Chip-level vulnerabilities suggest risk of access point attacks
A pair of new Bluetooth security flaws expose wireless access points to attack. Well, that's worth a look as flaws in chips for connections include use in hospitals.
Armis, a security company, said, "medical centers use BLE to track the location of beacons on valuable assets like resuscitation carts. Retailers use BLE for point of sales devices, as well as indoor navigation applications. BLE is also used in new smart locks used by hotel chains, offices, and smart homes; even in cars."
BLEEDINGBIT is the name of two vulnerabilities—which its research spotters said were critical—related to Texas Instruments Bluetooth Low Energy chips embedded in Cisco, Meraki and Aruba access points.
Concern was voiced by the security researchers at Palo Alto-based Armis over not only devices but also access points delivering Wi-Fi to enterprise networks. Armis stated that it reported the issues to Texas Instruments and others affected.
Armis research said, "These proximity-based vulnerabilities allow an unauthenticated attacker to break into enterprise networks undetected. Once an attacker takes control over an access point, he can move laterally between network segments, and create a bridge between them—effectively breaking network segmentation."
Bradley Barth, SC Media, said Armis disclosed details of its findings on Nov .1, in conjunction with the CERT/CC at Carnegie Mellon University, which released its own security advisory.
Zack Whittaker, TechCrunch, pointed out the technically local—"in that a would-be attacker can't exploit the flaws over the internet and would have to be within Bluetooth range. In most cases, that's about 100 meters or so—longer with a directional antenna—so anyone sitting outside an office building in their car could feasibly target an affected device."
Dan Goodin, Ars Technica, said the access points "sold by Cisco, Meraki, and Aruba" had two critical vulnerabilities being patched that could allow hackers to run malware inside the sensitive networks using the gear.
Lucian Constantin, Security Boulevard: "These vendors account for the majority of access points used in enterprises, but only APs that contain one of the affected BLE radio chips and have it turned on are affected."
The BLE protocol —based on the established Bluetooth protocol— is described by Palo Alto-based Armis as "relatively new" but going "much further by creating closely knit networks and enabling many of the novel uses of IoT devices." Alfred Ng in CNET explained their affinity with iOT devices. "BLE is a different standard from Bluetooth. First introduced in 2011 as Bluetooth 4.0, it boasts a much longer battery life than its predecessor. Because of that longevity, BLE chips are more likely to be used in IoT devices and medical devices."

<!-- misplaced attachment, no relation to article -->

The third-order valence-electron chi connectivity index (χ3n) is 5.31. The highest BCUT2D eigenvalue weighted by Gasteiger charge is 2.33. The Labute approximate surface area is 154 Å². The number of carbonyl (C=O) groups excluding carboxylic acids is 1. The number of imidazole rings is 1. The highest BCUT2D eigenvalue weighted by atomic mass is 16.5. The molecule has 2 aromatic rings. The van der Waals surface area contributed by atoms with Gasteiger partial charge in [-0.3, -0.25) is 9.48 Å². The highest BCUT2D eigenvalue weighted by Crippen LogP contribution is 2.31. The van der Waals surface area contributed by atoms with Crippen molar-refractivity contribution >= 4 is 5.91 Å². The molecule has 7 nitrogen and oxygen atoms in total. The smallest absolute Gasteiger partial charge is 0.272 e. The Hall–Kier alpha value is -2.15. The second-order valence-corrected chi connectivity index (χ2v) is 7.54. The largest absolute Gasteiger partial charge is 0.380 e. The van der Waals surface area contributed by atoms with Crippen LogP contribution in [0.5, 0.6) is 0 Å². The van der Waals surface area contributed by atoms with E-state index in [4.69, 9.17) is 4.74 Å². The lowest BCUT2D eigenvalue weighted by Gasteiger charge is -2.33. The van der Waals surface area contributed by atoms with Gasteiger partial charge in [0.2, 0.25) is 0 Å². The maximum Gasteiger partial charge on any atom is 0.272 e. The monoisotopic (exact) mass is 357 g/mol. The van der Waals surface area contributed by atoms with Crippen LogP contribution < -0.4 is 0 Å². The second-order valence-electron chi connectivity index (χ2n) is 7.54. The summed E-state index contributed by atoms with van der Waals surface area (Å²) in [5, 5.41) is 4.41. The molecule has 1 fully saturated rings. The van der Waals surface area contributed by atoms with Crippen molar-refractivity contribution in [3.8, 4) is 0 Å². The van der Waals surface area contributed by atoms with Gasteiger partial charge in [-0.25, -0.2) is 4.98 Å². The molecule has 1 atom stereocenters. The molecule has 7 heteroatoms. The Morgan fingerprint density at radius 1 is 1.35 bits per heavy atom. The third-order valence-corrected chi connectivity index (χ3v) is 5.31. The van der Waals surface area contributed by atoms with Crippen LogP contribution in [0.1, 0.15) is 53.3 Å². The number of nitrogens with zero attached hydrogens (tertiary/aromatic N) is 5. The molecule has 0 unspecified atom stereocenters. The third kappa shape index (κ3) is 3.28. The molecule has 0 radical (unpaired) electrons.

Armis talked about network devices today. They said network devices were "an extremely valuable prize for hackers"—access to information with little defenses.
"While PCs and mobile platforms have well founded operating systems (OSs) which include inherent mitigations, network devices have only a limited OS if any, with very little mitigations in place."
Armis declared that "with the large number of desktop, mobile, and IoT devices only increasing, it is critical we can ensure these types of vulnerabilities are not exploited." Armis has provided an ample collection of detailed information on all this, including technical overview and list of affected devices and affected access points, along with their disclosure process.
Armis said it plans to release a white paper about this issue at the Black Hat Europe conference in December. In their talk, Dor Zusman and Ben Seri are to demo vulnerabilities.
The company has stated its mission, "to eliminate the IoT security blind spot."
Information about confirmations of bugs and the timing of patches are available on numerous sites at the time of this writing, including Ars Technica, TechCrunch and The Register.
For more details on Cisco' s responses, Goodin provided several links to Cisco's documentation on the vulnerabilities.
What does Armis recommend you do?
"For the first vulnerability, Armis Labs recommends updating your devices to the latest Texas Instruments version," reported Alfred Ng in CNET. For the second vulnerability, the researchers said to stop using Over Air Download, which is an optional feature.
Armis said in its report that they advised visiting the CERT/CC advisory page for the latest information.
More information: armis.com/bleedingbit/
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